Postgraduate Research: What To Expect

Postgraduate Research: What To Expect

By Sophie Sadler

Are you a new PhD or Masters student this year? Or perhaps a third year considering research in the future? Either way, we’ve got you covered in our handy guide for what to expect from postgraduate research. Whether it’s the thought of proposing your own research; socialising and making new friends now that all your undergrad friends have scattered to the winds; or budgeting as a grown adult without a real 9-5 job, we’ve got the tips to turn the daunting into the doable.



Unlike undergraduate students, it’s most likely you’ll have your own desk to work at in your department. The benefit of this is that you can treat your work a bit like a 9-5 job if you want to. You’ll be able to get more work done and feel more productive as you’re spending the day in an office surrounded by like-minded people. This means you can also keep your weekends free, if you manage your work well!

Ideally, you should aim to meet your supervisor at least every other week. How often exactly depends on what you and your supervisor think is best – meeting every week can be very useful if you need deadlines to keep you on track, but if you prefer more time to get on with things then once every other week could be what’s best for you. Just make sure you discuss this early on with your supervisor, so you know what to expect and have meetings organised in advance!

You will find that there are lots of meetings and events for academics in your department. It’s always good to get involved and share your research with others. Talking to other postgraduate students in your department is a good way to find out about other developments in your field. However, you should avoid falling into a trap of comparing yourself to other students. Every postgraduate degree is completely different! The number of papers another student writes, or the number of conferences they attend is completely independent from your own experience.



First things first: get to know the other postgraduate students in your department! In the time of COVID, this may not be particularly easy, but some departments will have discord channels, for example, which you can join to communicate with your fellow students. There will also be a student representative for your department, who you can contact if you have suggestions for things like social events.

One of the great things about being a postgraduate student is that you have the benefits of both adult life and student life. Once you get a job, many activities which are cheap and easily accessible as a student become expensive and harder to get involved with. Now is a really good time to take your last opportunities to get involved with student societies. Most sports are significantly cheaper as a student and may not require you to have your own transportation, for example. Of course, the added benefit is that this is a great way to meet people!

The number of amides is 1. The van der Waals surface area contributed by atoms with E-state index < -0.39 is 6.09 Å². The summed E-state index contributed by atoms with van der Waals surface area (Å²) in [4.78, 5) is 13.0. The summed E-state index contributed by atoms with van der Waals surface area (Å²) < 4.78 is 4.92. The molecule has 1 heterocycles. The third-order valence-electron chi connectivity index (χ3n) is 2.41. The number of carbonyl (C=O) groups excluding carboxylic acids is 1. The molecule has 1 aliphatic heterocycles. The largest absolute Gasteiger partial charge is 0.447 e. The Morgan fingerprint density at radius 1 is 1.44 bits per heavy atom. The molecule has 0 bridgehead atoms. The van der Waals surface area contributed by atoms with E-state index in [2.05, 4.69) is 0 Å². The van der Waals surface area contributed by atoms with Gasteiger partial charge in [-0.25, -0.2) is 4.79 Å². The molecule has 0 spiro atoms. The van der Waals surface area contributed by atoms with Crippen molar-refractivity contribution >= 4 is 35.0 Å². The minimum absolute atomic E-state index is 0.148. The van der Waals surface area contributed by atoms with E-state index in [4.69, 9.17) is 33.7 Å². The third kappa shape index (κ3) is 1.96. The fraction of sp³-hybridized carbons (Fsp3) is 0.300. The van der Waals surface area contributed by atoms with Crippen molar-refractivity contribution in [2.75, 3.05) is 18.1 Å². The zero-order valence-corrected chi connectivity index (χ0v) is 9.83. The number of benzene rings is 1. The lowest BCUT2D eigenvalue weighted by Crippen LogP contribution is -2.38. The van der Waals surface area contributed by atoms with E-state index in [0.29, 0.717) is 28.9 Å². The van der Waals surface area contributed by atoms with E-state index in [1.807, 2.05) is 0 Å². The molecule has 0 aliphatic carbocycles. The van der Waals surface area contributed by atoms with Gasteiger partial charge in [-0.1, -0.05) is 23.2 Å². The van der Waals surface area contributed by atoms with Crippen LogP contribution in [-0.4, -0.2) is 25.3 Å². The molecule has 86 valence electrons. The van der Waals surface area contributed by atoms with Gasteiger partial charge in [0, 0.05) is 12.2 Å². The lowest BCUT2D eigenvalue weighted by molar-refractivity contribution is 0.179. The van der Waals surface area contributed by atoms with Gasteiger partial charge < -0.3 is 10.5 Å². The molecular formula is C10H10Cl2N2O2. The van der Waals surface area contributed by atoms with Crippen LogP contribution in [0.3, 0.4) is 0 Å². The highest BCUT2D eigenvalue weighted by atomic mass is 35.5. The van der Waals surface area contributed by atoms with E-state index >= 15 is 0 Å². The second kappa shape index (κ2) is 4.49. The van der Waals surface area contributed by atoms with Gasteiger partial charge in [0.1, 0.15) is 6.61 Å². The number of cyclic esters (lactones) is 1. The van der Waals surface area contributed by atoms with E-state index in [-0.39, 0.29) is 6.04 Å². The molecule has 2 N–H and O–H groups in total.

One of the best things about doing postgraduate research compared to having a job is that your time belongs to you. Take the time to learn new skills relevant to your field just because you want to or are interested in trying something new; there should be time to fit this around your main research, and it only makes you more employable. For example, if you’ve always wanted to learn a certain coding language, your postgraduate degree is a great time to do this!

You may not know what you want to do after your degree when you begin, and this is okay, but at some point you need to decide so it’s good to start thinking about it. The two major paths after postgraduate research are academia and industry (i.e. just getting a regular job). If it’s industry you’re more interested in, it might be good to get internships during a PhD, depending on your subject. If you want to stay in academia, focusing on the best research outputs possible is probably the way to go. Another good thing you can do if you’re interested in academia is get some teaching experience. This brings us onto the next thing…



As a postgraduate student, you will have the opportunity to apply to be a student demonstrator. This is completely optional, but as mentioned above, it can be a useful experience. And importantly for this section, it earns you a bit of extra money. For some subjects, e.g. mathematics, you can get involved with marking as well as demonstrating in classes. This is also good for making money as the more hours you spend marking, the more you can earn!

Generally, postgraduate students earn a stipend to live on if their research is funded. This is unfortunately not as much as a normal 9-5 job, but as mentioned earlier, you have all the usual student benefits. This means student discounts; take advantage of these! 



As with anything, you’ll get out what you put in. The more you interact with the other postgraduate students, the more you’ll find others who are experiencing the same things as you and who have advice for succeeding. Though, if you’ve been accepted to do a postgraduate degree, the chances are you’ve already done a great job of succeeding as an undergraduate student. That means you have all the skills and experience to succeed at this new endeavour, and most likely this time you’ll be doing it with less frequent hangovers!



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